The Best Intelligence Is Cyborg Intelligence

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The best services arise from the combination of machine and human intelligences.

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Alexis Madrigal


A quick pointer to today's A1 New York Times story on a phenomenon we've been following on this blog for the past year: as algorithmic entities explode across the web, humans remain central to their operation. Automation only goes so far and for all Watson's Jeopardy wins, there are still many, many tasks on which computers are terrible and humans are effortlessly amazing. Like understanding language, say, or knowing what's happening in a photograph. 


We noted this phenomenon in our work on Google Maps, which has a team of thousands of humans who handcorrect every single map. Here's the September story's key paragraphs:

There is an analogy to be made to one of Google's other impressive projects: Google Translate. What looks like machine intelligence is actually only a recombination of human intelligence. Translate relies on massive bodies of text that have been translated into different languages by humans; it then is able to extract words and phrases that match up. The algorithms are not actually that complex, but they work because of the massive amounts of data (i.e. human intelligence) that go into the task on the front end.

Google Maps has executed a similar operation. Humans are coding every bit of the logic of the road onto a representation of the world so that computers can simply duplicate (infinitely, instantly) the judgments that a person already made.

The Times story is well worth reading for its catalog of similar operations at other companies like Twitter, Apple, IBM, and some startups. The point is not that machines are not powerful or that humans are irreplaceable in some fixed sense. The point is that the best services are cyborg: they arise from the combination of machine and human intelligences.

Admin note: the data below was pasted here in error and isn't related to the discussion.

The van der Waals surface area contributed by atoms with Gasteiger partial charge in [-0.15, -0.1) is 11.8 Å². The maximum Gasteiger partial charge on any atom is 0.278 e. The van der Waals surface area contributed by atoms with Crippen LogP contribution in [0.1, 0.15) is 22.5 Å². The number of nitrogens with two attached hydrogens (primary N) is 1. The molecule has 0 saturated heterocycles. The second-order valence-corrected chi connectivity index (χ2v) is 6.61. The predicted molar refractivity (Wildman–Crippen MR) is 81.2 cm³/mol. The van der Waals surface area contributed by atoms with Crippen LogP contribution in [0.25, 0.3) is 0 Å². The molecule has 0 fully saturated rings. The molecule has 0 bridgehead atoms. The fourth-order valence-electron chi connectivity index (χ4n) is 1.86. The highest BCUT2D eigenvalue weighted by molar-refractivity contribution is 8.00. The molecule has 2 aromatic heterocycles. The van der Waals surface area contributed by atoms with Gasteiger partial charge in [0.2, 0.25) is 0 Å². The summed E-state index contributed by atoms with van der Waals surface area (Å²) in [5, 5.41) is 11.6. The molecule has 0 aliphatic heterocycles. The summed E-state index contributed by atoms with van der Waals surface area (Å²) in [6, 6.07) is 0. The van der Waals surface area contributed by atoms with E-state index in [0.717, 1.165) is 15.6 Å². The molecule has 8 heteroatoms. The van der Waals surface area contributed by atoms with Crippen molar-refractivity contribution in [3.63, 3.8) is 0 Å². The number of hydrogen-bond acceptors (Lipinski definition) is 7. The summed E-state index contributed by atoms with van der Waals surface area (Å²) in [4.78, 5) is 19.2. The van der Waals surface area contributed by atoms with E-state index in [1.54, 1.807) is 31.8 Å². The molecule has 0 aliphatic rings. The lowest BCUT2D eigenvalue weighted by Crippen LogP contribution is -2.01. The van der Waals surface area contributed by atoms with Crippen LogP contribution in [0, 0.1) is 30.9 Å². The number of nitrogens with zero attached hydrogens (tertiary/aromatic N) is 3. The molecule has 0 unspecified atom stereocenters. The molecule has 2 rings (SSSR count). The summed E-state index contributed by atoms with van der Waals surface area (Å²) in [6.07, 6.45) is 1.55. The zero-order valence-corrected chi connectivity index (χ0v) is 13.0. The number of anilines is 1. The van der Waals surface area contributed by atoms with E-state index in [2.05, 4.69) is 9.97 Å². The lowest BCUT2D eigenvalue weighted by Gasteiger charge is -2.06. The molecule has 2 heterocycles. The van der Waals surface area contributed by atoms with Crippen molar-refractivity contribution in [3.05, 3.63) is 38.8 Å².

As Manfred Clynes and Nathan Kline, the co-coiners of the term "cyborg," wrote in 1960, "The purpose of the Cyborg, as well as his own homeostatic systems, is to provide an organizational system in which such robot-like problems are taken care of automatically and unconsciously, leaving man free to explore, to create, to think, and to feel."

Fifty-three years later, I think the jury is still out on whether or not his initial hope was correct.

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Alexis C. Madrigal

Alexis Madrigal is the deputy editor of TheAtlantic.com, where he also oversees the Technology Channel. He's the author of Powering the Dream: The History and Promise of Green Technology. More

The New York Observer has called Madrigal "for all intents and purposes, the perfect modern reporter." He co-founded Longshot magazine, a high-speed media experiment that garnered attention from The New York Times, The Wall Street Journal, and the BBC. While at Wired.com, he built Wired Science into one of the most popular blogs in the world. The site was nominated for best magazine blog by the MPA and best science Web site in the 2009 Webby Awards. He also co-founded Haiti ReWired, a groundbreaking community dedicated to the discussion of technology, infrastructure, and the future of Haiti.

He's spoken at Stanford, CalTech, Berkeley, SXSW, E3, and the National Renewable Energy Laboratory, and his writing was anthologized in Best Technology Writing 2010 (Yale University Press).

Madrigal is a visiting scholar at the University of California at Berkeley's Office for the History of Science and Technology. Born in Mexico City, he grew up in the exurbs north of Portland, Oregon, and now lives in Oakland.

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